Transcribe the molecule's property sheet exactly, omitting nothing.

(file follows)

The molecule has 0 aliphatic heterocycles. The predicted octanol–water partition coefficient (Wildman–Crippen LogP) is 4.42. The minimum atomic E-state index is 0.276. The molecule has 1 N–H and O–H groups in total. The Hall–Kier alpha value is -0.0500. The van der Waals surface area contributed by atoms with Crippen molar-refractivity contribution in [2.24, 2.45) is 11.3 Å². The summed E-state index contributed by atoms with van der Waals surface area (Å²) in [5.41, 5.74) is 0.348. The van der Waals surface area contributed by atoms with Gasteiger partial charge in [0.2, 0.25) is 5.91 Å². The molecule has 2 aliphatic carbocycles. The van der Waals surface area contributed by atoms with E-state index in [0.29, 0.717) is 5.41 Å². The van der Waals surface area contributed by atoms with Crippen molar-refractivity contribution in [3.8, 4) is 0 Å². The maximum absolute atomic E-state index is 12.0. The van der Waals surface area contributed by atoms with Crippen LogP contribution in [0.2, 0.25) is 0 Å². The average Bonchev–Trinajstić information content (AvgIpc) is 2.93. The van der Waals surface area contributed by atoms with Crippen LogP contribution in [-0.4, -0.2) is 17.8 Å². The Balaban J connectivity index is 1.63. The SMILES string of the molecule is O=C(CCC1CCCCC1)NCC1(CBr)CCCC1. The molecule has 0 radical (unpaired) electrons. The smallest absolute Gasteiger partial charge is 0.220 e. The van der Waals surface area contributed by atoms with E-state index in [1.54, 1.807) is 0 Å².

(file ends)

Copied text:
The molecule has 0 aliphatic heterocycles. The predicted octanol–water partition coefficient (Wildman–Crippen LogP) is 4.42. The minimum atomic E-state index is 0.276. The molecule has 1 N–H and O–H groups in total. The Hall–Kier alpha value is -0.0500. The van der Waals surface area contributed by atoms with Crippen molar-refractivity contribution in [2.24, 2.45) is 11.3 Å². The summed E-state index contributed by atoms with van der Waals surface area (Å²) in [5.41, 5.74) is 0.348. The van der Waals surface area contributed by atoms with Gasteiger partial charge in [0.2, 0.25) is 5.91 Å². The molecule has 2 aliphatic carbocycles. The van der Waals surface area contributed by atoms with E-state index in [0.29, 0.717) is 5.41 Å². The van der Waals surface area contributed by atoms with Crippen molar-refractivity contribution in [3.8, 4) is 0 Å². The maximum absolute atomic E-state index is 12.0. The van der Waals surface area contributed by atoms with Crippen LogP contribution in [0.2, 0.25) is 0 Å². The average Bonchev–Trinajstić information content (AvgIpc) is 2.93. The van der Waals surface area contributed by atoms with Crippen LogP contribution in [-0.4, -0.2) is 17.8 Å². The Balaban J connectivity index is 1.63. The SMILES string of the molecule is O=C(CCC1CCCCC1)NCC1(CBr)CCCC1. The molecule has 0 radical (unpaired) electrons. The smallest absolute Gasteiger partial charge is 0.220 e. The van der Waals surface area contributed by atoms with E-state index in [1.54, 1.807) is 0 Å².